– Elie Wiesel, NIGHT.

75. votive


On the way home this afternoon, I was listening to this passage from The Selfish Gene:

A lamppost in woods at night“Consider the idea of God. We do not know how it arose in the meme pool. Probably it originated many times by independent ‘mutation’. In any case, it is very old indeed. How does it replicate itself? By the spoken and written word, aided by great music and great art. Why does it have such a high survival value? Remember that ‘survival value’ here does not mean value for a gene in a gene pool, but value for a meme in a meme pool. The question really means: What is it about the idea of a god that gives it its stability and penetrance in the cultural environment? The survival value of the god meme in the meme pool results from its great psychological appeal. It provides a superficially plausible answer to deep and troubling questions about existence. It suggests that injustices in this world may be rectified in the next. The ‘everlasting arms’ hold out a cushion against our own inadequacies which, like a doctor’s placebo, is none the less effective for being imaginary. These are some of the reasons why the idea of God is copied so readily by successive generations of individual brains. God exists, if only in the form of a meme with high survival value, or infective power, in the environment provided by human culture.”

Richard Dawkins, The Selfish Gene, p.192-193

In my last post and in posts previous (in particular, one from a few weeks ago), I’ve been discussing and considering the idea of the existence of, and belief or non-belief in, God. I’ve pondered various theories, from theism being an evolutionary advantage for our early ancestors that we just never got rid of, to it being a “mind virus” that infects a person until a good dose of rational thinking cures him or her of it. But this idea of God being a meme (that is, “an idea, behavior, style, or usage that spreads from person to person within a culture” (source: Merriam-Webster)) finally put into words what I’d been trying to articulate. Considering how fast Internet videos and catch phrases spread now, and that some are more or less enduring than others, puts the whole thing in better perspective. God is an idea—and ideas, as Alan Moore once wrote, are bulletproof.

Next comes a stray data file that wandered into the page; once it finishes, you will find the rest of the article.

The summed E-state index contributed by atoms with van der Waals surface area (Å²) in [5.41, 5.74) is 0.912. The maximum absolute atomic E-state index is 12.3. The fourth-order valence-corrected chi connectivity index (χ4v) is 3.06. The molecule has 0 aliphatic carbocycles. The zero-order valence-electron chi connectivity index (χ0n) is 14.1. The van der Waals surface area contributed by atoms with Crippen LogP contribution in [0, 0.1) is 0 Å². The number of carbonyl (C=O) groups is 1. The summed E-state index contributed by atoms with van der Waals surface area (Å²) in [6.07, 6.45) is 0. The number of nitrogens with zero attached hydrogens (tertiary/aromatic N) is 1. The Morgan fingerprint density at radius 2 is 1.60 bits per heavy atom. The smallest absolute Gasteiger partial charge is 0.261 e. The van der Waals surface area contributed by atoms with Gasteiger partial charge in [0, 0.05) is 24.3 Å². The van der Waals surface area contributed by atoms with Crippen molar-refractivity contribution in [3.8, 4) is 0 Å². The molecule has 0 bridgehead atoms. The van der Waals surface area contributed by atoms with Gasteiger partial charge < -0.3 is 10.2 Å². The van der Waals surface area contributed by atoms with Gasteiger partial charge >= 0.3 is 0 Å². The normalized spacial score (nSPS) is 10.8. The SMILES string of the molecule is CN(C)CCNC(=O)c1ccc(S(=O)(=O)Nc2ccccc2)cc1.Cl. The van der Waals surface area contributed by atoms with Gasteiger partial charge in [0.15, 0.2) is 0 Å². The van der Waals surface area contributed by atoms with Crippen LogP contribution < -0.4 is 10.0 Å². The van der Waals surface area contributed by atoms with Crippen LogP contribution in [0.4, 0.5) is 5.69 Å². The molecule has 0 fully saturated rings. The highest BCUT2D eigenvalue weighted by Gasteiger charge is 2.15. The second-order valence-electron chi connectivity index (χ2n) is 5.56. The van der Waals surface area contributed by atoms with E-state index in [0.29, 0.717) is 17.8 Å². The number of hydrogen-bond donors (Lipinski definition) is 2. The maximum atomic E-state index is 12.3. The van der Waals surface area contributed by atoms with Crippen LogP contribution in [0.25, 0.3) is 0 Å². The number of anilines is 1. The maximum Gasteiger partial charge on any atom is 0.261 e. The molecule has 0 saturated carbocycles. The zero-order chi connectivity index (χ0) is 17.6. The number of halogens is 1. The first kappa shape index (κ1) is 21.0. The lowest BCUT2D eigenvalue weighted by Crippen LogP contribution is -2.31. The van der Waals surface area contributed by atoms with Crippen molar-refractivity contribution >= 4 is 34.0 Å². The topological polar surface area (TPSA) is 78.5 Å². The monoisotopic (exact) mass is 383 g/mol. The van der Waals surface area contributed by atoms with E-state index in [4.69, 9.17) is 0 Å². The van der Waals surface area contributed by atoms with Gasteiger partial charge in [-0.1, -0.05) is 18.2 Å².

Or is God an idea?

Along with this I’ve considered the possibility that I’ve made God what I want God to be—or not to be—to suit my notions of the world and how I think it works. It certainly is more convenient for there to be no God, since it eliminates the “problem of pain.” This world is all there is, and there is no benevolent God in the afterlife waiting to wipe away all our tears and put all things to right. We don’t have to work out how or why God might allow terrible things to happen because there is no God to allow it. Things just happen. Children die. Planes fly into buildings. We’re just another animal on the Serengeti plains, eating or trying to avoid being eaten.

But I keep wondering if we’re simply asking the wrong questions. Supposing that there is a God (and my sense is that there is). Why would such an all-powerful being expect us to erect this monolithic ideology around the idea that people are intrinsically evil (tainted through no fault of their own, simply by virtue of the fact that they’re born and without any choice given to them, by this supposed Sin Nature that was imputed to them when Adam and Eve ate the forbidden fruit in the Garden of Eden however long ago it was) and that Jesus had to be born as a human in order to be tortured to death for our sins (which we seemingly have no choice about committing since it’s inevitable that we’re going to do something “sinful”)?

If we look not to the Bible but to the world around us, we see a common theme: it’s broken and a mess, but we do the best we can and life goes on. Why instead do we spend all this time flagellating ourselves (literally or metaphorically) about what awful sinners we are in God’s eyes? What a colossal waste of time and energy considering how brief and wonderful life is! It would be like going to the Louvre and instead of marveling at the incredible works of art, we’re outraged about how other people aren’t appropriately appreciating the artwork, or aren’t looking at it in the right way, or littering, or talking too loudly—and completely missing the point.